30th > March > 2000 Archive

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Via goes for dual-processor jugular

The dual-processor market received a boost today from third-party chipset manufacturer Via, which has announced support for paired processors for the Pentium III and Pentium II platform. The Apollo Pro 133A will support up to 4GB of PC-133 memory, Via said, with the chipset aimed at the workstation and server segment of the market. The chipset integrates the 133MHz system bus, includes AGP 4x and a 133MHz memory bus which can support both ECC PC-133 synchronous memory buffered and registered. According to Via, its dual processor solution will give both bandwidth and performance suitable for memory intensive applications. Via said the chipset is available now at a cost of $34. However, a number of third-party Taiwanese motherboard manufacturers are already working to bring product to market. Sources close to Via's plans said that Tyan and MicroStar already have dual mobos using the new chipset in production. Via is also expected to announce double data rate (DDR) versions of its technology in the next week or two. ®
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FIC gives Intel BX440 board hearty resuscitation

A dearth of BX chipsets from Intel at the end of last year caused quite a few problems for motherboard manufacturers and PC manufacturers, particularly given certain difficulties with the i820 (Camino) chipset. But that dearth of product was fixed in a month or two, although every Intel roadmap we've seen since indicates desuetude for the very fine 440BX chipset some time this year. First International Corporation (FIC), however, clearly thinks there's life in the old dog yet, and yesterday released its FB11 motherboard, which supports Socket 370 for Pentium IIIs and uses the 440BX set. The FB11 will support up to a gigabyte of synchronous memory, enables both the 100MHz and the 133MHz system buses, and, in addition, will also support the Via Joshua processor, FIC said. Gene Sheu, who heads FIC's PC division, described the FB11, in conjunction with Coppermine technology, as a "winning combination", giving chipset stability (Caminogate, cough) and raw power and performance (Caminogate, cough). The FB11 will take Pentium IIIs between 450MHz and 1GHz, Celerons from 433MHz to 633MHz (cough), and the Joshua running at 100/133MHz system bus speeds. It supports four DIMM memory modules, includes one AGP, five PCI and two ISA slots, and uses the ATX form factor. No prices were available at press time. FIC is a major supplier to a number of large PC companies including Compaq, and unfortunately finds itself in litigation with Intel right now. Intel had the idea for a flip chip configuration using the BX440 chipset last December, a month after Caminogate, as you can find out by going to this page. ® Related Stories FIC's motherboard roadmap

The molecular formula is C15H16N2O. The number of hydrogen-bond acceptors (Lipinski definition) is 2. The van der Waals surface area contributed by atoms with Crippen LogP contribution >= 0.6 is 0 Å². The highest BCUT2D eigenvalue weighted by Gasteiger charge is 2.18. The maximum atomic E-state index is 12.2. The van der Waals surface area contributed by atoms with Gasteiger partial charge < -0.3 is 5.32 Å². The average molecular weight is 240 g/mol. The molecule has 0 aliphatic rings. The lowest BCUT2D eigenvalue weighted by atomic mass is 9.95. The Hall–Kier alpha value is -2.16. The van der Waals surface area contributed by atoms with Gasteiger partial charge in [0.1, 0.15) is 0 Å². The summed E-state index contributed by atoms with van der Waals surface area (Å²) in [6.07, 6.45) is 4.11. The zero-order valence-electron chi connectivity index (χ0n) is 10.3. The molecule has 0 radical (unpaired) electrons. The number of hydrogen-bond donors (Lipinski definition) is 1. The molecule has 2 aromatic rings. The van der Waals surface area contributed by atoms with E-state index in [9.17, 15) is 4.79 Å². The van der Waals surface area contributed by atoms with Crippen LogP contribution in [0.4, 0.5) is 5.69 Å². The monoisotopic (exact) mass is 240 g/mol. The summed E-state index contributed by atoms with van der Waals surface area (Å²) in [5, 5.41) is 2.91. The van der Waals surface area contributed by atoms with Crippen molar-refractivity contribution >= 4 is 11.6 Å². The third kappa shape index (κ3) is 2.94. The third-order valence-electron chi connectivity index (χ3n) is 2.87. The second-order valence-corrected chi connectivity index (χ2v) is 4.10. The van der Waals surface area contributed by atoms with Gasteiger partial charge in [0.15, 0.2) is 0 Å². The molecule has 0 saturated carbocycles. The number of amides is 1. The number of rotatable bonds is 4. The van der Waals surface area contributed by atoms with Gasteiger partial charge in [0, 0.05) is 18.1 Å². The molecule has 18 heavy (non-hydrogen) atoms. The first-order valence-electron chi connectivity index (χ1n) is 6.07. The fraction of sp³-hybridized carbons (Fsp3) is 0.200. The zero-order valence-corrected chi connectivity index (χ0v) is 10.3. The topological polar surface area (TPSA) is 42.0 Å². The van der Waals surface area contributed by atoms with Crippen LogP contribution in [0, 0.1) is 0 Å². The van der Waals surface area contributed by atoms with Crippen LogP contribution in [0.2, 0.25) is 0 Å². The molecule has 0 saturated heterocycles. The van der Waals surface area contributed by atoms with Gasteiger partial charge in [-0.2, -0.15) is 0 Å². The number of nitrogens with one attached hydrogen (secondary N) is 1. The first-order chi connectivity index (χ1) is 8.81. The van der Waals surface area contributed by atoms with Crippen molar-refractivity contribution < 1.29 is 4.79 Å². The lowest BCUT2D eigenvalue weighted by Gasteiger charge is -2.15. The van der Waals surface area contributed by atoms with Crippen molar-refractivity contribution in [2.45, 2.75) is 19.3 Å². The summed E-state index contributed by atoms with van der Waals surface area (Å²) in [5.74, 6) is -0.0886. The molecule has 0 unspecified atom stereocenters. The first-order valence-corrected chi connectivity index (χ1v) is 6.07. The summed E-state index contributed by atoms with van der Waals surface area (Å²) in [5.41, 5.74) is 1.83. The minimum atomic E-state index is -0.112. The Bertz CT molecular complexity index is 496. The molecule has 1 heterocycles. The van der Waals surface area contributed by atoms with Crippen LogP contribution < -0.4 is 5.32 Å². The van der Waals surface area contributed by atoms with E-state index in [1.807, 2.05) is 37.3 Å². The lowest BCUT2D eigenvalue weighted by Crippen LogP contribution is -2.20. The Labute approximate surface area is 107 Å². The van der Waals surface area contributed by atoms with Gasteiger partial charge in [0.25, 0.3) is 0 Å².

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Intel Labs to go 3D at NAB

The Intel Architecture Labs (IAL) is a set of people dedicated to pushing the boundaries of technology (for that, read 'selling more microprocessors'). Often the IAL folk are seen at Intel's Developer Forum but if they were there last month, they were hiding from The Register and the monstrous regiments of the US and international press. When we've seen stuff they've shown before, sometimes it's really wacky, like a fridge which regulates the lives of a middle class family in California, but sometimes their stuff is really good. Because it's an R&D group, IAL doesn't get the press it perhaps should. But if you hightail over to this Intel Labs page, you'll see that the girls and boys are developing some rather nifty 3D technology, which they will exhibit at the National Association of Broadcasters (NAB) show in Las Vegas starting 8 April. There's also a groovy download page here which provides more details of the 3D work Intel's doing, as well as another page, which you can find here which is the main page for 3D software. While you're at the main IAL news page, you might also like to take a gander at the main item there, which is Intel's Automatic Organizer software. You thought Intel didn't do software? Au contraire, as we've written before, there's an awful lot of Intel software embedded in them thar pesky Microsoft operating systems... ® Related Stories Intel says Web pad "just an idea" Intel thinks intelligent fridge will rule roost in 2005 Here comes Intel's Miramar